The sample comprised adult patients at 11 primary care practices at the University of Pennsylvania Health System who had a new or return patient clinic visit with their PCP during at least 1 of 3 influenza seasons (September 1 to March 31) between 2014 and 2017. The intervention practice sites included 3 internal medicine clinics in Philadelphia and a suburb that chose to adapt evidence from our pilot work8 to implement the intervention described in this study. Control practices included 8 internal medicine and family medicine clinics in Philadelphia and the suburbs. These control practices were selected through the following process. First, we identified all primary care practices at our main primary care network at the University of Pennsylvania Health System. We included both internal medicine practice (who belonged to the same division as the intervention practices but decided not to implement the intervention) and family medicine practices (who belonged to a different division and did not discuss the option of implementing the intervention). Second, since preliminary data indicated that the overall vaccination rate during the preintervention period at these 22 control practices were much lower (approximately 30%) than the intervention practices (approximately 50%), we selected practices that were within a 10–percentage point range above or below the average of the intervention sites (approximate range, 40%-60%) and had at least 500 eligible patients in all 3 influenza seasons. This provided a more comparable control group of 8 practices with sufficient sample sizes at each practice. Practice sites’ locations, specialties, and vaccination rates in each of the influenza seasons for the 3 intervention and 8 control practices are available in eTable 1 in the Supplement.

    To compare vaccination rates by clinic appointment time, we evaluated patients at their first visit with their PCP in each season. Patients whose first PCP visit was not a new or return visit were excluded since vaccination may not be appropriate for acute, sick, or other visits (n = 15 440). Patients who were already vaccinated based on EHR documentation were also excluded (n = 29 692) (eFigure 1 in the Supplement).

    To compare changes in vaccination rates in practices with and without the active choice intervention, we evaluated patients during entire influenza seasons. Patients who switched PCPs within a season (n = 446), did not have a PCP visit (n = 7857), did not have a new or return visit with their PCP at any point during the season (n = 1624), or were already vaccinated based on EHR documentation were excluded (n = 30 024) (eFigure 2 in the Supplement).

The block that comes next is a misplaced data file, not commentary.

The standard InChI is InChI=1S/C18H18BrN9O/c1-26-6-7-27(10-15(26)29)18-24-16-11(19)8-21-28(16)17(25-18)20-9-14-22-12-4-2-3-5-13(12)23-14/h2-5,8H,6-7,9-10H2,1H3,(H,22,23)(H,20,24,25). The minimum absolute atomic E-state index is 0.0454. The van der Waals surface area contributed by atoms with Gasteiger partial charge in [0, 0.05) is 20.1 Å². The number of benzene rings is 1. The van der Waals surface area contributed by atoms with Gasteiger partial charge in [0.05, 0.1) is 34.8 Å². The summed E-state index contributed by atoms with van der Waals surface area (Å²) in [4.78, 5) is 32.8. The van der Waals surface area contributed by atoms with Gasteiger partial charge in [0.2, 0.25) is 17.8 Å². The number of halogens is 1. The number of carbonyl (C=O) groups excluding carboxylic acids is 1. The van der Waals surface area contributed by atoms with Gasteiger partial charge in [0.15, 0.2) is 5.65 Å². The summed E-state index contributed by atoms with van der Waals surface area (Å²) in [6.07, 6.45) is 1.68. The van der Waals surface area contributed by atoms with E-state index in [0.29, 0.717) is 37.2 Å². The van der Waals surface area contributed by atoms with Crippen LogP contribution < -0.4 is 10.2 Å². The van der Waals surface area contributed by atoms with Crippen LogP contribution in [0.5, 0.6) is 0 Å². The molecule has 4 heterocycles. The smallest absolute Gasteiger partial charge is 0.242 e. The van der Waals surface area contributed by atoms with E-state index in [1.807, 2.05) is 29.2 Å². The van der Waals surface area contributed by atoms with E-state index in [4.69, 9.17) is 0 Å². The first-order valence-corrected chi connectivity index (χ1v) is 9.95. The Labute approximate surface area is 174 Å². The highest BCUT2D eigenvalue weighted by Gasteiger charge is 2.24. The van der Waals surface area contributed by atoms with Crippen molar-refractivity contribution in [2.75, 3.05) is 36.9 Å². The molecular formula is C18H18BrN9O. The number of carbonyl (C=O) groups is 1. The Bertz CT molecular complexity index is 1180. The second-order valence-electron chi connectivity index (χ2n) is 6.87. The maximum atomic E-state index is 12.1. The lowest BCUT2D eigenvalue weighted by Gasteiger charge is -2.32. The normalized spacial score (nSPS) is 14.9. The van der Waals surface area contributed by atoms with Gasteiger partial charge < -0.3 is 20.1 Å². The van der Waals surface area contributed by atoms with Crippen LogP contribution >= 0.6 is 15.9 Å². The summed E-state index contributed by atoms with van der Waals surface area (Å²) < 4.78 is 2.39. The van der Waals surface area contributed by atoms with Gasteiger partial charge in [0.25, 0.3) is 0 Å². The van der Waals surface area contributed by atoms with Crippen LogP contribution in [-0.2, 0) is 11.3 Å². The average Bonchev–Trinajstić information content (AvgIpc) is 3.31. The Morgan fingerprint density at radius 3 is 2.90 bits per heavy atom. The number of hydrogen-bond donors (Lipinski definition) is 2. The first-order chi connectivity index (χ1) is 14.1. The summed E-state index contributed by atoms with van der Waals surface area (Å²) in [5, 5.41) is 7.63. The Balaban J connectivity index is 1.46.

Intervention

    Prior to the intervention, PCPs had to remember to manually check if a patient was due for influenza vaccination, discuss it with the patient, and then place an order for it in the EHR. During the 2016 to 2017 influenza season, 3 University of Pennsylvania Health System primary care practices implemented an active choice intervention in the EHR using a best practice alert in EPIC directed to medical assistants (eFigure 3 in the Supplement). Prior to meeting with the clinician, patients met with a medical assistant to check their vitals. At that time, the EHR checked for patient eligibility for the influenza vaccine and prompted medical assistants to accept or cancel an order for the vaccine. If accepted, the order would be templated for the clinician to review and sign during the patient visit. This intervention was similar in design to prior work,8,12 except that it was delivered only to medical assistants and not to clinicians.

    Data

    Clarity, an EPIC reporting database, was used to obtain data on patients (demographics, insurance, comorbidities, prior influenza vaccination status, and PCPs) and clinic visits (date, appointment time, practice site, visit type, and presence of an order for influenza vaccination or not). Health insurance claims data were not available for this study. However, in prior work,8 more than 99.9% of vaccine orders also had an insurance claim indicating almost all were both ordered and completed. Household income level was obtained using the US Census data on median household income based on zip code.

    Statistical Analysis